Match Report: Arsenal 2 – 3 Crystal Palace

Arsenal (0) 2 Crystal Palace (1) 3
Premier League
Emirates Stadium, Drayton Park, London N5 1BU
Sunday, 21st April 2019. Kick-off time:
(4-2-3-1) Leno; Mustafi, Koscielny, Mavropanos, Jenkinson; Guendouzi, Elneny; Kolašinac, Özil, Lacazette; Aubameyang.
Substitutes: Čech, Mkhitaryan, Torreira, Maitland-Niles, Iwobi, Monreal, Nketiah.
Scorers: Özil, Aubameyang
Yellow Card: Mustafi, Mavropanos, Guendouzi, Özil
Referee: Jonathan Moss
Attendance: 59,929
And so the topsy-turvy world of Arsenal, 2019 model, continues in earnest. How can it be? On paper it all seemed so easy, a formality, some would say. Unfortunately nobody told Crystal Palace the script here at The Emirates this afternoon, as one would think that their performance would be the team that was knocking on the door of a Champions League place, not Arsenal.
As soon as the team-sheet was announced we should have smelt a rat. Of course, Mr. Emery needs to rotate his squad, but truthfully, some of these players are born reserves, not rotated first-team footballers. The gaps and the issues were plain to see almost immediately from the kick-off. If anything, it seemed amazing that the visitors took as long as they did to take the lead, as sixteen minutes to break through this poor defence must have felt that it insulted their intelligence. Luka Milivojevic glided a simple ball into the Arsenal penalty ara, and with Shkodran Mustafi seemingly in a dream-like state, simply did not see Christian Benteke move in to score a relatively simple goal past Bernd Leno. To be fair, we did wake up and attempt to redress the balance during the rest of the first half, but all of our attempts on the Palace goal came to nothing. The closest we came to scoring during this period was when Sead Kolašinac’s cross found Aaron Wan-Bissaka’s arm; despite appeals, the referee completely refused to award the penalty to the home side.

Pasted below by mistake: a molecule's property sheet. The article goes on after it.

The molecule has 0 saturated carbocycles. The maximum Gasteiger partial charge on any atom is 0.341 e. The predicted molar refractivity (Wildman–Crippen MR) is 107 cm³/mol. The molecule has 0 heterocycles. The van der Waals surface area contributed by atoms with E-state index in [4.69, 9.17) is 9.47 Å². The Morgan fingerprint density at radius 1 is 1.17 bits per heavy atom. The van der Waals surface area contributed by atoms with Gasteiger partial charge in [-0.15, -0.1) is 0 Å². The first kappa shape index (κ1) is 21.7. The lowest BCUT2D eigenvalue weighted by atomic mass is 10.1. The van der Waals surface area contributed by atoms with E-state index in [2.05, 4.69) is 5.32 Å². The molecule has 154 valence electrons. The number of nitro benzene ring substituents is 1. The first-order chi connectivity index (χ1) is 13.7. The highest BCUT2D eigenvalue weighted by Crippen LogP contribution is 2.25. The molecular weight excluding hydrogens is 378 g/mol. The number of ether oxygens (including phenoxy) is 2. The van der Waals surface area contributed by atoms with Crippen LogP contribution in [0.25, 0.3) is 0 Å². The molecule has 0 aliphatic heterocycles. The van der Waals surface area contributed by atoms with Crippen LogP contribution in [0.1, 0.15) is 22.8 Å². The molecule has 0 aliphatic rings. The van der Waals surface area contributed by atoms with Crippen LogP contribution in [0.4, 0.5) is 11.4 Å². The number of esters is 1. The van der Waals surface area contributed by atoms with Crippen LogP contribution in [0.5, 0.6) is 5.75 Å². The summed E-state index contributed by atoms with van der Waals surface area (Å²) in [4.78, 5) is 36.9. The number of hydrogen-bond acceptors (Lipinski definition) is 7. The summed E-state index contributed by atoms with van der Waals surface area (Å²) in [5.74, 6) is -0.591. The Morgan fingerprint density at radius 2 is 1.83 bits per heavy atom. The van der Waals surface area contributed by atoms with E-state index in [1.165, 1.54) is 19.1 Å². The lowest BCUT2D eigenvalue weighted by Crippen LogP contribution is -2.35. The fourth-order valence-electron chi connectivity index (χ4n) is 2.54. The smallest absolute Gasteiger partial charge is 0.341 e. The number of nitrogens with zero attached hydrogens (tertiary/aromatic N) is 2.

Realising his earlier starting line-up error, Mr. Emery made a double substitution at half time, Alex Iwobi for Konstantinos Mavropanos and Ainsley Maitland-Niles for the hapless Carl Jenkinson, and just minutes after the restart, Mesut Özil redressed the balance with a sublime goal that saw him finish the move that he started. Mesut Özil passed to Alex Iwobi, who then slotted it to Alexandre Lacazette; looking up, he sent the ball back to Mesut Özil who equalised the scores with some aplomb. And then we fell apart again, with Wilfried Zaha scoring on the hour after leaving Shkodran Mustafi wondering where he came from. Sadly, less than eight minutes later, James McArthur deflected a Scott Dann header past Bernd Leno to make it three goals to one for the away team. Although Pierre-Emerick Aubameyang scored a superb individual goal thirteen minutes from time, Arsenal’s race was already run.
The final scoreline flattered Arsenal; the defence was nothing short of amateurish calamity throughout the match, and this less-than inspirational performance appeared to permeate throughout the side like a tropical disease. The tragedy of all this mayhem was that not only did Tottenham Hotspur lose yesterday, but Manchester United were defeated heavily earlier in the day before we even kicked a ball in anger, which meant that we lost the opportunity to spring to third position in the table. In fact, if Chelsea beat Burnley tomorrow, they will take third place position which, by rights, should have been ours tonight. If anything, the performance of some of our players this afternoon should send a clear message to Mr. Emery just who is good enough to wear the red-and-white shirt next year and who isn’t. The facts are blatantly obvious; nothing more than a victory at Molineux on Wednesday, and the King Power Stadium next Monday will do, otherwise there could be a real danger that we may not even finish in the coveted four Champions League places. It also needs to be said that whilst we realise more than ever that nothing is definite in football, our urgency to win the Europa League must also be nothing short of imperative right now. Remember everyone, keep the faith, get behind the team and the manager, as these early days are going to be crucial for our future success in all competitions. Stick with the winners. Victoria Concordia Crescit.


Too Dearly Loved To Be Forgotten: Arsenal v Racing Club de Paris 1930-1962 by Steve Ingless (Rangemore Publications, ISBN 978-1-5272-0135-4) is now available on Amazon.

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